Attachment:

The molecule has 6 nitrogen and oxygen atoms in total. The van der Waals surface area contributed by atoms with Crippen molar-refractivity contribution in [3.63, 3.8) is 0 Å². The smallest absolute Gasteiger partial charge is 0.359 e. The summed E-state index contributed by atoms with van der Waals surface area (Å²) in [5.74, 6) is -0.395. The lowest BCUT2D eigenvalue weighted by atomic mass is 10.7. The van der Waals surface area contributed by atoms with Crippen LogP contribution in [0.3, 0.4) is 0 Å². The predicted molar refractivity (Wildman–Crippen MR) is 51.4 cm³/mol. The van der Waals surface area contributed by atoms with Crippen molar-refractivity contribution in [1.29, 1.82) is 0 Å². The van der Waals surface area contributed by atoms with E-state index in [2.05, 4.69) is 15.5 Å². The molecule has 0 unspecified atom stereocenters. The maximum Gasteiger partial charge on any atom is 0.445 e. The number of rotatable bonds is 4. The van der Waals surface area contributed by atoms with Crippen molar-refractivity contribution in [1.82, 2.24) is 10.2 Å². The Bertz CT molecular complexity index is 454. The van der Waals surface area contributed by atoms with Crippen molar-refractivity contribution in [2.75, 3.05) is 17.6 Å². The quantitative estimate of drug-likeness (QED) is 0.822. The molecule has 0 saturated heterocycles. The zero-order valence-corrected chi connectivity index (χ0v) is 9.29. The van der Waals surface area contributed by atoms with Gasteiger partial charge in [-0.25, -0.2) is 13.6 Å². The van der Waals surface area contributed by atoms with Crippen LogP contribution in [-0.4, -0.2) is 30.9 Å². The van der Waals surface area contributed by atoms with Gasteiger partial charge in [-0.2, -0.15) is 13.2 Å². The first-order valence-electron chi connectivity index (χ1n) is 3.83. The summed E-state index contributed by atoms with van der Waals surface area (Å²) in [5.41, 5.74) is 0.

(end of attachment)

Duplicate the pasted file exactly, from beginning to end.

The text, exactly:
The molecule has 6 nitrogen and oxygen atoms in total. The van der Waals surface area contributed by atoms with Crippen molar-refractivity contribution in [3.63, 3.8) is 0 Å². The smallest absolute Gasteiger partial charge is 0.359 e. The summed E-state index contributed by atoms with van der Waals surface area (Å²) in [5.74, 6) is -0.395. The lowest BCUT2D eigenvalue weighted by atomic mass is 10.7. The van der Waals surface area contributed by atoms with Crippen LogP contribution in [0.3, 0.4) is 0 Å². The predicted molar refractivity (Wildman–Crippen MR) is 51.4 cm³/mol. The van der Waals surface area contributed by atoms with Crippen molar-refractivity contribution in [1.29, 1.82) is 0 Å². The van der Waals surface area contributed by atoms with E-state index in [2.05, 4.69) is 15.5 Å². The molecule has 0 unspecified atom stereocenters. The maximum Gasteiger partial charge on any atom is 0.445 e. The number of rotatable bonds is 4. The van der Waals surface area contributed by atoms with Crippen molar-refractivity contribution in [1.82, 2.24) is 10.2 Å². The Bertz CT molecular complexity index is 454. The van der Waals surface area contributed by atoms with Crippen molar-refractivity contribution in [2.75, 3.05) is 17.6 Å². The quantitative estimate of drug-likeness (QED) is 0.822. The molecule has 0 saturated heterocycles. The zero-order valence-corrected chi connectivity index (χ0v) is 9.29. The van der Waals surface area contributed by atoms with Gasteiger partial charge in [-0.25, -0.2) is 13.6 Å². The van der Waals surface area contributed by atoms with Crippen LogP contribution in [-0.4, -0.2) is 30.9 Å². The van der Waals surface area contributed by atoms with Gasteiger partial charge in [-0.2, -0.15) is 13.2 Å². The first-order valence-electron chi connectivity index (χ1n) is 3.83. The summed E-state index contributed by atoms with van der Waals surface area (Å²) in [5.41, 5.74) is 0.